Apple Silicon Macs with the M1 processor can run apps built for the iPhone and iPad natively. Learn how to find them and download what you want — plus what limitations they may present.
Apple has released the first Macs running Apple Silicon to customers, which can run apps built for any of the three major Apple platforms. Each app will operate according to some restrictions placed on it by the system, but should be a nearly identical experience to running them on iPhone or iPad.
Finding and downloading the app
The Mac has its own App Store which operates identical to the App Stores found on iOS and iPadOS. Apps submitted to the Mac App Store must be reviewed by Apple and fall within certain rules and guidelines for safety and privacy. The addition of iPhone and iPad apps to the Mac App Store has vastly expanded its software catalog.
Searching for the app
- Open the Mac App Store
- Click on the search bar in the top left corner
- Search for an app like "Office"
- Results will default to Mac apps
- Click on "iPhone and iPad apps" to see results in that category
Apps that appear for search results will vary depending on what the developer offers. Some developers, including Google, Facebook, and King have opted out of offering their apps on Mac.
Some developers offer different apps with different prices per platform, like Airmail or Microsoft. When this is true, the Mac App Store will only show results for the Mac app. Microsoft Word, for example, is available across all of Apple's platforms, but the developer has a Mac-specific version. It is unclear if these search results are an automatic function of the App Store, or if developers with multi-platform apps are opting out of sharing their iPad apps on Mac.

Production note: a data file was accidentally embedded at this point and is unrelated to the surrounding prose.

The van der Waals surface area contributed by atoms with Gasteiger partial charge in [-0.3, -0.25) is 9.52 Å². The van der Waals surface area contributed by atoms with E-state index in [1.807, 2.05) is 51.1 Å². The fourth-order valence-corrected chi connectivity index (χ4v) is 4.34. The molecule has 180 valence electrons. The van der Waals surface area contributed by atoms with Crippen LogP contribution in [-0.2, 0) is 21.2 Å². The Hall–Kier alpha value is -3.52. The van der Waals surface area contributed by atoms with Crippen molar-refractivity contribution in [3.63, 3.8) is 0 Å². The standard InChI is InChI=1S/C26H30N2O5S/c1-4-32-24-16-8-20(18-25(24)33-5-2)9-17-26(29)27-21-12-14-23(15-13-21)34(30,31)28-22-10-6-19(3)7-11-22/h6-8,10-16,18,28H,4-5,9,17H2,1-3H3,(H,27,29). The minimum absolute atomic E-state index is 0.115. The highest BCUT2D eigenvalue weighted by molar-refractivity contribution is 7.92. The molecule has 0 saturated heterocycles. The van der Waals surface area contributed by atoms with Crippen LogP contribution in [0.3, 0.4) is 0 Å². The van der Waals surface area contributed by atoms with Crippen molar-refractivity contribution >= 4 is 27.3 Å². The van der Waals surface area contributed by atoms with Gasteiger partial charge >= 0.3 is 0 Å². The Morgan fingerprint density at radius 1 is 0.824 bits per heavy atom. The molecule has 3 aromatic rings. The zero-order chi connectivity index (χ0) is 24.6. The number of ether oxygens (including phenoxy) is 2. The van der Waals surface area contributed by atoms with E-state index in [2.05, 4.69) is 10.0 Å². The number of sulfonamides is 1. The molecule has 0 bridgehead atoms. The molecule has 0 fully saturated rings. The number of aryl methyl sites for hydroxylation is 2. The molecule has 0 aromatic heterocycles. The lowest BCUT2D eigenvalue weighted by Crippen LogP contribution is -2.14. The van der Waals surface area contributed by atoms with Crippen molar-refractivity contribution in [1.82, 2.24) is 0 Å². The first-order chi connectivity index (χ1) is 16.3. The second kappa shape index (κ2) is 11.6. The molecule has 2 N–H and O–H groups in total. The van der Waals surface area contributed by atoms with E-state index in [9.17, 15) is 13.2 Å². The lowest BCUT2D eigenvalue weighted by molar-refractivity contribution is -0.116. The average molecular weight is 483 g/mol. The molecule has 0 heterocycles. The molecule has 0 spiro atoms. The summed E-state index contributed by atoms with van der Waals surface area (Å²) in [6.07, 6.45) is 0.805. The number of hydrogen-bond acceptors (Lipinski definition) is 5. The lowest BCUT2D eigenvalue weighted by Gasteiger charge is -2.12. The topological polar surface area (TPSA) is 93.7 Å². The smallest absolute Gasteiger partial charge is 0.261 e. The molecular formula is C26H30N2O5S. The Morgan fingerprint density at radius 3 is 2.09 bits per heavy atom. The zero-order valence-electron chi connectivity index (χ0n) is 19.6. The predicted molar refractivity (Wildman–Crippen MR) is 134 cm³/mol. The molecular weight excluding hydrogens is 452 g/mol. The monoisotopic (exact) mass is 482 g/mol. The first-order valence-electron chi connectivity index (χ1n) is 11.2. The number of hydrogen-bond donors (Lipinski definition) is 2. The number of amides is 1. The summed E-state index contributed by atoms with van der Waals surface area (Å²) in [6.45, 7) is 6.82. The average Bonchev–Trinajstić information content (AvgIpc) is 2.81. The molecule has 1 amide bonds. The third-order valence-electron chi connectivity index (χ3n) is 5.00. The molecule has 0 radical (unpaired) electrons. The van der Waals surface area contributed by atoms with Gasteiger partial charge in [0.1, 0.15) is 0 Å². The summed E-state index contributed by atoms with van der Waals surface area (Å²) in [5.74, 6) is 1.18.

iPad apps running on your Mac with M1
Once you've downloaded an iPad-based app, you'll notice it runs in a smaller window with basic Mac controls. You can mouse over items and trigger some events as expected, but not everything will work smoothly out-of-the-box. Developers will need to optimize their apps for mouse and keyboard based interactions before the app feels native to the Mac.
The iPad apps will have the same traffic light buttons on the window with identical controls to Mac apps. You can minimize the app into the dock, make it full screen, or even start a split screen environment.
iPad app windows can be resized to different sizes, but it is not as granular as Mac app windows.
iPhone apps running on your Mac with M1
You can run iPhone apps as well, but only when no iPad version exists. The iPhone apps open in a small window like a utility or tool app would, and has some limited functionality.
iPhone apps cannot be resized nor go full screen or split screen. The traffic light buttons don't do anything except minimize the window or close the app.
Bringing touch based apps to the Mac, which doesn't have a touch screen yet, causes some compromise in the app-experience. Many games and apps rely on multi-touch gestures which are not directly translated to mouse gestures. Apple solves for this by asking users to hold the control key down while performing multi-touch gestures on the trackpad.